So you want to learn how to play darts? There are dozens of games and hundreds of variations that you could play. If you’re really serious, there are even local dart leagues that you can play in in most cities and even a number of towns around the United States and Europe.
But if you’re just starting out, here are a few tips that will help you get started and have fun while improving your technique.
1. Learn to Play Cricket
Even if you don’t play it often, at least learn how to play Cricket. This is far and away the most popular dart game. Most public spaces that have darts will include a Cricket board for keeping score and the vast majority of dart players that you’re likely to encounter know this game, even if they don’t know any other.
This isn’t to say that you have to practice Cricket or even play it that often. You can focus on playing the games that you want. But it’s a good idea to at least know this one in case you make friends in a bar and would like to play a game that everybody is familiar with. It’s a pretty easy game to learn and there are plenty of websites online with instructions, so be sure to look it up, try it out a couple time to familiarize yourself with the rules, and keep that knowledge under your belt in case you need it.
2. Pay Attention to Your Grip and Stance
The way you hold your darts and the way you stand when you throw are both very important to how well you’ll do in the game.
Be sure that you stand with your dominant foot forward and your body aligned with your dart and your target. Reducing the number of planes that you’re working on while throwing will help you become more accurate and make you more comfortable.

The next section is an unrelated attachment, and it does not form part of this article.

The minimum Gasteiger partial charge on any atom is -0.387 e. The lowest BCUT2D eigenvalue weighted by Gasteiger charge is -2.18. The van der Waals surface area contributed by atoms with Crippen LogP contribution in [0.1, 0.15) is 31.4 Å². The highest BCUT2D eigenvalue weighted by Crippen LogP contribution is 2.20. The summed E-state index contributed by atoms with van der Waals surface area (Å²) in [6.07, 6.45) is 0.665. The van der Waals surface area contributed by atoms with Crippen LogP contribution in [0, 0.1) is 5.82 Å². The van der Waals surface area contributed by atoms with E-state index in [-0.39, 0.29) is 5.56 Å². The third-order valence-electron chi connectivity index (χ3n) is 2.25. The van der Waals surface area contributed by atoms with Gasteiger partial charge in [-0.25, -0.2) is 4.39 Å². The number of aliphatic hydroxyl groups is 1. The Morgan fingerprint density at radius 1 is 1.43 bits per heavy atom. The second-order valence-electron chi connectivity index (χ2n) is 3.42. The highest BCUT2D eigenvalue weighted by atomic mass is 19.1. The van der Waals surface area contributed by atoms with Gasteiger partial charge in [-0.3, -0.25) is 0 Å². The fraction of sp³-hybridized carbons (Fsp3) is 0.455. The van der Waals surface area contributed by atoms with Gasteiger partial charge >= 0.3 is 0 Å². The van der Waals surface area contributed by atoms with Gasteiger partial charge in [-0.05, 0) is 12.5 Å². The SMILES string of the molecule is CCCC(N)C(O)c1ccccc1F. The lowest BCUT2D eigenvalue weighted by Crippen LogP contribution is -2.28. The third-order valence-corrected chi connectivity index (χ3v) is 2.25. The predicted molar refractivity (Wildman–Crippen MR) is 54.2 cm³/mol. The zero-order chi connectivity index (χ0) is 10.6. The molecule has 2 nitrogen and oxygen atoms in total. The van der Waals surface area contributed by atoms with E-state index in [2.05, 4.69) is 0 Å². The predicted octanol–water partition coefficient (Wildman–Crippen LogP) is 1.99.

Balance your weight slightly forward, but not enough that you start to fall forward. You can lean over the line in most dart games, but make sure that you keep both feet planted so that you don’t abruptly change the angle of your aim at the last second.
Check that you aren’t gripping your darts too tightly. It doesn’t take a whole lot of power to hold a dart and throw it at the dart board. The tighter you grip, the more your dart will twist in your hand and hit to the right or left of where you’re aiming. The knurling on the barrel will do most of the work keeping you from dropping the dart while you aim, so instead focus on holding it in a comfortable grip with your unused fingers held up and away to keep your hand from cramping.
3. Get Decent Darts
The vast majority of beginner dart players who abandon the game, end up doing so because their darts keep breaking. A lot of dart boards come with a set or two of darts, but these are generally pretty cheap, plastic ones. Many of them will break the first time you use them or come cracked in the box. This gives the impression that darts is a cheap, throwaway game, and not worth their time.
The reality couldn’t be further from the truth. A good set of darts can be the difference between improvement and quitting.
While every person will find different preferences for their darts, there are a few things to consider.
First, get something better than plastic shafts. These are cheap and even in the best conditions will break pretty easily. If you want to keep a handful around for big parties, it couldn’t hurt, but you deserve a better set.
For beginners that want to be serious about darts, aluminum shafts are a great start. They’re strong, a little weightier than plastic, and will last for a while. They tend to slip if you don’t get rubber o-rings for them and can bend over time, but these will help you get started. Eventually, you might consider tungsten shafts, which are the kind used by professionals because it’s a dense metal.
Try a variety of different barrels. These come in all shapes, sizes, and materials. If you’re more comfortable throwing with four fingers instead of three, a longer barrel can make this even better. If your fingers tend to be slippery, you’ll want something with good knurling. Don’t be afraid to go to a store and test different combinations to find what works best for you. You’ll also need to know how to take care and maintain both your darts and your dart board.
In the end, that’s the only measure of a good dart: the one that you enjoy throwing the most and helps you play better. With the right darts, the right stance, and an understanding of different games, you’ll have no problem getting the most out of a dart hobby.
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